The clock is ticking on interest when taxpayers dispute how much they owe to the Internal Revenue Service. An outcome that is favorable to the taxpayer erases penalties and interest, but if the taxpayer is wrong and the IRS reclaims just a small amount, the result can be a highly inflated tax bill.
The power of the IRS allows the agency to penalize taxpayers for mistakes. Interest accumulates during tax disputes, reaching all the way back to the time of a tax return’s due date. Interest may compound for months and even years, if the tax return in question is not recent. When tax arguments favor the IRS, the fast-rising interest continues to add up until the date the taxes, penalties and interest are paid in full.
The IRS is not required to win an entire dispute to collect interest. In tax disagreements where the government wins only a partial concession, interest is still allowed to accumulate. The amount of interest paid is currently compounded daily at 3 percent above the short-term federal interest rate. The rate is reset by the IRS on a quarterly basis.
Taxpayers are frequently advised to halt the flow of hemorrhaging interest by making a retractable, sometimes refundable deposit to the U.S. Treasury. In order to stop the interest clock, a check for the entire amount of accrued interest to date, plus penalties, must be made.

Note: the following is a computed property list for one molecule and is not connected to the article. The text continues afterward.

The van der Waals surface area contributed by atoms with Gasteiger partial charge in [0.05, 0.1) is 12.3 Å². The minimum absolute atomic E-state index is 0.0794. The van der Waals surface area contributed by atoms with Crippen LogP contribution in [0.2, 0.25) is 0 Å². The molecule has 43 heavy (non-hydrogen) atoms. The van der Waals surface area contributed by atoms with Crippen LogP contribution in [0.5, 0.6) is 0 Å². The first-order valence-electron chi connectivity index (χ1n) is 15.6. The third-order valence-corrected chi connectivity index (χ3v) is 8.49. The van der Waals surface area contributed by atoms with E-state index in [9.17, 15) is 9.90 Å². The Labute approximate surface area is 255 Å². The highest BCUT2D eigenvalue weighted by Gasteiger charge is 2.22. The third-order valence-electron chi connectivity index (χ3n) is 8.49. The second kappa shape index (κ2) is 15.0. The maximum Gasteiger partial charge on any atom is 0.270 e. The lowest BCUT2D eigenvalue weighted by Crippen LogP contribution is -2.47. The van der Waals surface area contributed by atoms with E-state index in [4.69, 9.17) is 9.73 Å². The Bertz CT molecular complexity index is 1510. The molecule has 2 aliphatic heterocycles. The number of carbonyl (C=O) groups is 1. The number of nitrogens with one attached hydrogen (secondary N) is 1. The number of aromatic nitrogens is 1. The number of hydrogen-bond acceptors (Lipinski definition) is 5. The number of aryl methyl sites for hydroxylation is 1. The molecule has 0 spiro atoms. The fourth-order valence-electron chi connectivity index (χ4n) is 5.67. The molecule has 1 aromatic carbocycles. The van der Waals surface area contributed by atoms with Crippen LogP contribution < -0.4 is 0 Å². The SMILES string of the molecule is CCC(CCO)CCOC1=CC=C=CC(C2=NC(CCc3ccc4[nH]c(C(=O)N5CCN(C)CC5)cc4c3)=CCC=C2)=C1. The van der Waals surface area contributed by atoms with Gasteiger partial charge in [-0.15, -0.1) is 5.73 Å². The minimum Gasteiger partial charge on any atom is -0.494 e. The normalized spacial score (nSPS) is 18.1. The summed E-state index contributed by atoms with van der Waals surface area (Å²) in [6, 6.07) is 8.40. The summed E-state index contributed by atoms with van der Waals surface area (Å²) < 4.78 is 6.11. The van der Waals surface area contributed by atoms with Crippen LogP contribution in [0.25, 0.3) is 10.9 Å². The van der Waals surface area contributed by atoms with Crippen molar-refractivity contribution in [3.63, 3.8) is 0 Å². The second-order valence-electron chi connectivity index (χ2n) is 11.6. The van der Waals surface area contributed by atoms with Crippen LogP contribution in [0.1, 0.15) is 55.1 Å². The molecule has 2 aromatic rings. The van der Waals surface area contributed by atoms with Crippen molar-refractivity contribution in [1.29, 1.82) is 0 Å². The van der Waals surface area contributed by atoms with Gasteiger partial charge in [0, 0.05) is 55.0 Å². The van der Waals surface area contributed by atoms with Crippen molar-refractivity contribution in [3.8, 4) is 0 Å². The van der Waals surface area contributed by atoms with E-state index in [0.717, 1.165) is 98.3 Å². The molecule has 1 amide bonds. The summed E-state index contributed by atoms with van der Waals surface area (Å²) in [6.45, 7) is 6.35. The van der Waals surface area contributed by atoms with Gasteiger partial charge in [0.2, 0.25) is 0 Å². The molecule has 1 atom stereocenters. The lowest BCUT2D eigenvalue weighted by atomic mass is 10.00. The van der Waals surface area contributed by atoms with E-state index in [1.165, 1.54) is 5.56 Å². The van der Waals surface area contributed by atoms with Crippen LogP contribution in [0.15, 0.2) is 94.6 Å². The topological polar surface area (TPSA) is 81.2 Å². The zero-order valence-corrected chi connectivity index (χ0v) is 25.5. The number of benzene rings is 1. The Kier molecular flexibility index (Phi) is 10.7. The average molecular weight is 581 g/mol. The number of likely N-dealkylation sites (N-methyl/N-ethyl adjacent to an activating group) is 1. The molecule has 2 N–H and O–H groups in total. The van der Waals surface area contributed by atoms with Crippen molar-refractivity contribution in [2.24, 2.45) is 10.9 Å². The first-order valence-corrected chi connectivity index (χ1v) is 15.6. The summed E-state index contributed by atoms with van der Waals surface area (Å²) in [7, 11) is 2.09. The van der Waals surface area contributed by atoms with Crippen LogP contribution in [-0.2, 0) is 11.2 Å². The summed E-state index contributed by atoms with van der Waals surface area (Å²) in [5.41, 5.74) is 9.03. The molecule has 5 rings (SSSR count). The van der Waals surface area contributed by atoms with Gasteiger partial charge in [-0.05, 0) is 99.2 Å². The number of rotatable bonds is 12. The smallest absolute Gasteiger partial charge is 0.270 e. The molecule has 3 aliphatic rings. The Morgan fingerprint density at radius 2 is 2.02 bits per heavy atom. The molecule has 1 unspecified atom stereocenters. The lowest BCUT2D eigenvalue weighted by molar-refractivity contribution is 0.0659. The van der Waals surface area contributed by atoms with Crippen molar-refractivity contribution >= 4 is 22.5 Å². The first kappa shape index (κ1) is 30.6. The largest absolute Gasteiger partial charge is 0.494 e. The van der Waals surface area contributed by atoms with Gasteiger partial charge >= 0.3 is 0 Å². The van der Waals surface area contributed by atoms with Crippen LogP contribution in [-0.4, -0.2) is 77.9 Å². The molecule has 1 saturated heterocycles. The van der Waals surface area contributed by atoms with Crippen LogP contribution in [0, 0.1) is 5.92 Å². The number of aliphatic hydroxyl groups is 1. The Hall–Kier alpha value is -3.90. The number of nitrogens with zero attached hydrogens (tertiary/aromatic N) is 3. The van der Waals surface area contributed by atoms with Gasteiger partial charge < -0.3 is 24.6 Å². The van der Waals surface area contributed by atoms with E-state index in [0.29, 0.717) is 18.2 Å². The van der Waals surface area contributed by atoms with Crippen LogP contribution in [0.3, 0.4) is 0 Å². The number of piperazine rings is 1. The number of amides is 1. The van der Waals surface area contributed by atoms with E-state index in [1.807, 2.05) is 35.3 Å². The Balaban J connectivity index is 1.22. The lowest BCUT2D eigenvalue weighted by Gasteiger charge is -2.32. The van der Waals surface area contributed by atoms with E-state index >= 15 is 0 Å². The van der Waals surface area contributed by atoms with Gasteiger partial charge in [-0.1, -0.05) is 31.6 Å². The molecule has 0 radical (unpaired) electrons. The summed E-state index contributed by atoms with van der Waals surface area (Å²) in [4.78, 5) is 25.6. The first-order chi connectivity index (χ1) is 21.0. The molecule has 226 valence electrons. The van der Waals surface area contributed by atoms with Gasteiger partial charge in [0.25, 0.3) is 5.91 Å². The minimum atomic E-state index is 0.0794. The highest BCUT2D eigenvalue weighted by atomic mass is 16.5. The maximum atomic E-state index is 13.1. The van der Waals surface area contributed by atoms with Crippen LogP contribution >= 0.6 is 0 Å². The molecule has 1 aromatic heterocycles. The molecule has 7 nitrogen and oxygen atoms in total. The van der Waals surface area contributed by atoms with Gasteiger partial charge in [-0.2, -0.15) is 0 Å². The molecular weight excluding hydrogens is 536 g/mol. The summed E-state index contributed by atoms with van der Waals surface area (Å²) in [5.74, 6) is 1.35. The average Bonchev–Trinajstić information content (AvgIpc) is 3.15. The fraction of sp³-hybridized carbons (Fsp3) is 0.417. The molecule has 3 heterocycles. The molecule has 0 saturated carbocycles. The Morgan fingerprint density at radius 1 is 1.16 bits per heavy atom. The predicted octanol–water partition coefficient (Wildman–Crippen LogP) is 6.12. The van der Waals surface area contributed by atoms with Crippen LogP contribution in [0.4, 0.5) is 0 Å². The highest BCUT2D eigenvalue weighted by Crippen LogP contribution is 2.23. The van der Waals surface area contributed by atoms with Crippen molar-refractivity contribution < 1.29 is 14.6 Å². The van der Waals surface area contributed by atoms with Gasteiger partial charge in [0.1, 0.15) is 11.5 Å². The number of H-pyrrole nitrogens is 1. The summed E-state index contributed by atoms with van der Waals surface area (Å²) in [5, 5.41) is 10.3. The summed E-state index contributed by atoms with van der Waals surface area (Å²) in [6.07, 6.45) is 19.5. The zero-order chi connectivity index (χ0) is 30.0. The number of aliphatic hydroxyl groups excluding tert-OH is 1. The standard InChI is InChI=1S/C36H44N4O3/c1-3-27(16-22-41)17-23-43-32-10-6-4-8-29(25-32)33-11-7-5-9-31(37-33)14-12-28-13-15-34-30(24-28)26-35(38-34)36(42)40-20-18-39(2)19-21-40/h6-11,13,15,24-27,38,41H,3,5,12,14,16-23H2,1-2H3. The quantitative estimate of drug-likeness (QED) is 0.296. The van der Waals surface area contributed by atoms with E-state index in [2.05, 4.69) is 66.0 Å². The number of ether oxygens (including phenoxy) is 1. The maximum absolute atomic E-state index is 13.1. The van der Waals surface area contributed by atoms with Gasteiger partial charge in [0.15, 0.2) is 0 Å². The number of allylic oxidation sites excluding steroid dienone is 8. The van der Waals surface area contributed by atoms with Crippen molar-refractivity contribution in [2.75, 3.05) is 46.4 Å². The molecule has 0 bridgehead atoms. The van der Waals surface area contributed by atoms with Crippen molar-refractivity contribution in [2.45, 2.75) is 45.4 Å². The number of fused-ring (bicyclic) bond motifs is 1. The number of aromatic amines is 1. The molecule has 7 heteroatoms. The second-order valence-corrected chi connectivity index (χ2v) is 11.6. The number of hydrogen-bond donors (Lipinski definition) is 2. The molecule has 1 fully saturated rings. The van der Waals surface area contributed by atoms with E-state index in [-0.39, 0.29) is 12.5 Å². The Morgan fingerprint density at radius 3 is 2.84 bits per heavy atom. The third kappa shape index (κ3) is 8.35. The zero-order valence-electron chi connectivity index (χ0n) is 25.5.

If a taxpayer is confident the argument with the IRS will resolve in his favor, the advance deposit may be unnecessary. However, a tax advisor may recommend paying the interest-stopping deposit if the government has even a partial chance to prove victorious.
IRS rules apply to the process of stopping interest accumulation. A check must be labeled as a “deposit” and be accompanied by documentation outlining the tax dispute. When the check is officially named a “deposit,” the taxpayer gains the opportunity to withdraw the money by request if a financial emergency arises or if the taxpayer just wants it back. Taking back the check opens up a taxpayer to being charged interest again, all the way back to the tax return due date.
The government does not always hand the deposit back easily. If the IRS feels the withdrawal will jeopardize its chance to collect in a dispute, the agency can opt to hold onto the money.
Source: Forbes.com, “When Fighting IRS, Should You Pay To Stop Interest?” Robert W. Wood, Oct. 28, 2011